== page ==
It is not necessary to rehearse all the problems currently afflicting the younger generation to recognise that climate change is coming to get them in a way the Chinese simply aren’t. One thing we can all agree on is that China is not planning to invade Australia. As a result, we actually have the chance to think more imaginatively about what it actually means to be secure, simply as a consequence of our benign geography.

True, there are some loathsome regimes around the world, and there is much about Xi Jinping’s version of Chinese civilisation that is disappointing and alarming. But buying expensive submarines is not going to change that; only the Chinese people can do that. Suggesting that China is ‘comparable to Nazi Germany’, as Monk does, is not helpful nor accurate and will only give impetus to nationalist and anti-Western sentiment in China.

Chinese president Xi Jinping. (IMAGE: Global Panorama, Flickr)

Indeed, it’s worth remembering that the arms race and the alliance networks that existed in Europe before World War I, which were widely expected to keep the peace, directly contributed to the mind-numbing extent of the pointless slaughter that followed. Ironically, successive generations of young Australians have been encouraged to believe that the ‘sacrifice’ of tens of thousands of their historical counterparts was vital to protecting our freedom. This socialisation process is being expanded to persuade schoolchildren about the merits of AUKUS.

It’s easy to be wise after the event, no doubt. But it’s not necessary to be blind to possible strategic outcomes or even imaginative alternatives before blundering into yet another avoidable cataclysm, especially when it has the potential to go nuclear.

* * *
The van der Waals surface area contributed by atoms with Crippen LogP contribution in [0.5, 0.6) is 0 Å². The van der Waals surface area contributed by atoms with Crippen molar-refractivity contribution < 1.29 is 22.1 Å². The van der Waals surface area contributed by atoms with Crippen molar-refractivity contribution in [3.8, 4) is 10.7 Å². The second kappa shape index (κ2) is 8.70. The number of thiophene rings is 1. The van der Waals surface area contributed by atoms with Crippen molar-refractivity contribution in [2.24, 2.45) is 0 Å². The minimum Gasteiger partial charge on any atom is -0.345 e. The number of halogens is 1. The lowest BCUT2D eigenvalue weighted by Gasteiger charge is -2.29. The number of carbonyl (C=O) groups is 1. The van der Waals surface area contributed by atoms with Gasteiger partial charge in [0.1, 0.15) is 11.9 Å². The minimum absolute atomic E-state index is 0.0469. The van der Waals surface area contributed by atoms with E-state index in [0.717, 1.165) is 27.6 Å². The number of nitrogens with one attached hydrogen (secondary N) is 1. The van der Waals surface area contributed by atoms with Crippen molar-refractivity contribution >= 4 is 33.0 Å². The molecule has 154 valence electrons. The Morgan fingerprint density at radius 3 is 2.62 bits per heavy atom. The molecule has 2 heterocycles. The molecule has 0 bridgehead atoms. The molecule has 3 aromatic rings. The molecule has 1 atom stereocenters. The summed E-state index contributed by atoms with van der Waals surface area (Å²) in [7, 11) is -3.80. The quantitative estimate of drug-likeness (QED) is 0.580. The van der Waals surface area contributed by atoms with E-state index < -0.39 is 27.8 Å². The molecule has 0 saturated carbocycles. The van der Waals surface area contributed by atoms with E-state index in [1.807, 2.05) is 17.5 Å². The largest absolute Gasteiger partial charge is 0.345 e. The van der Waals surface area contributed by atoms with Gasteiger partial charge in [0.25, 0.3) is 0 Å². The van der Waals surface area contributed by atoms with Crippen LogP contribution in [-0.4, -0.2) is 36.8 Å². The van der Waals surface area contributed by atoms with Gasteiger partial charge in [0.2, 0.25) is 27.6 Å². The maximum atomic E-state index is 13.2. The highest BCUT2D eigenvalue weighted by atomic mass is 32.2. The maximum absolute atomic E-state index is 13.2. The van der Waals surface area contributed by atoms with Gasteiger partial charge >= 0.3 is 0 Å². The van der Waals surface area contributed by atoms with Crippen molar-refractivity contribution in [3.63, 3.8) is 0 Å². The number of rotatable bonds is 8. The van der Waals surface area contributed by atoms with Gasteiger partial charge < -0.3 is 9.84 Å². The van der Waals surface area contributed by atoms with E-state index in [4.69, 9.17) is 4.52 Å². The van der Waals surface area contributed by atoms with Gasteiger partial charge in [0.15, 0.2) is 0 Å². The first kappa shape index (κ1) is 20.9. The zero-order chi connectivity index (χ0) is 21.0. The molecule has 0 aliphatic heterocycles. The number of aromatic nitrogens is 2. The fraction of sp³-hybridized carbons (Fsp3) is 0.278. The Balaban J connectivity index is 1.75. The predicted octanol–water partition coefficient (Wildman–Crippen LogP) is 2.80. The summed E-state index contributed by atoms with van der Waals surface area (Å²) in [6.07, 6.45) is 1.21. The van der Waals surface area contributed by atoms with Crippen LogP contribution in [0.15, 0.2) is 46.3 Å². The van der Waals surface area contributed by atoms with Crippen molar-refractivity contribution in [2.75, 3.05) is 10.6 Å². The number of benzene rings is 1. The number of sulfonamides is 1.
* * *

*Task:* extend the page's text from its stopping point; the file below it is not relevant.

This is why more inclusive debates about the consequences of truly monumental policy decisions is essential. True, it is unlikely we will all agree. The 100 signatories of the open letter don’t agree on everything, but they do recognise that unless we have such a debate the chances of making even more appalling unforced errors, like the decision to take part in the Iraq war, for example, cannot be ruled out.

Significantly, it is not only concerned academics who are mobilising in opposition to the submarine project at a time of national stringency. Trade unions, civil society activists and even other, more critically minded public intellectuals, are demanding greater accountability and justification from our leaders. That is, after all, what makes our democratic system so much better and more inclusive than China’s, isn’t it?

MARK BEESON is an adjunct professor at the University of Technology Sydney and Griffith University. He was previously professor of international politics at the University of Western Australia. Before joining UWA, he taught at Murdoch, Griffith, Queensland, York (UK) and Birmingham, where he was also head of department. He is the founding editor of Critical Studies of the Asia Pacific. His latest book is Environmental Anarchy? International Security in the 21st Century (Bristol University Press, 2021). VINCE SCAPPATURA teaches Politics and International Relations at Macquarie University. His research interests include Australian and American foreign policies, the international relations of the Asia-Pacific, and Middle East politics. He is a member of the Independent and Peaceful Australia Network (IPAN) and a supporter of the International Campaign to Abolish Nuclear Weapons (ICAN).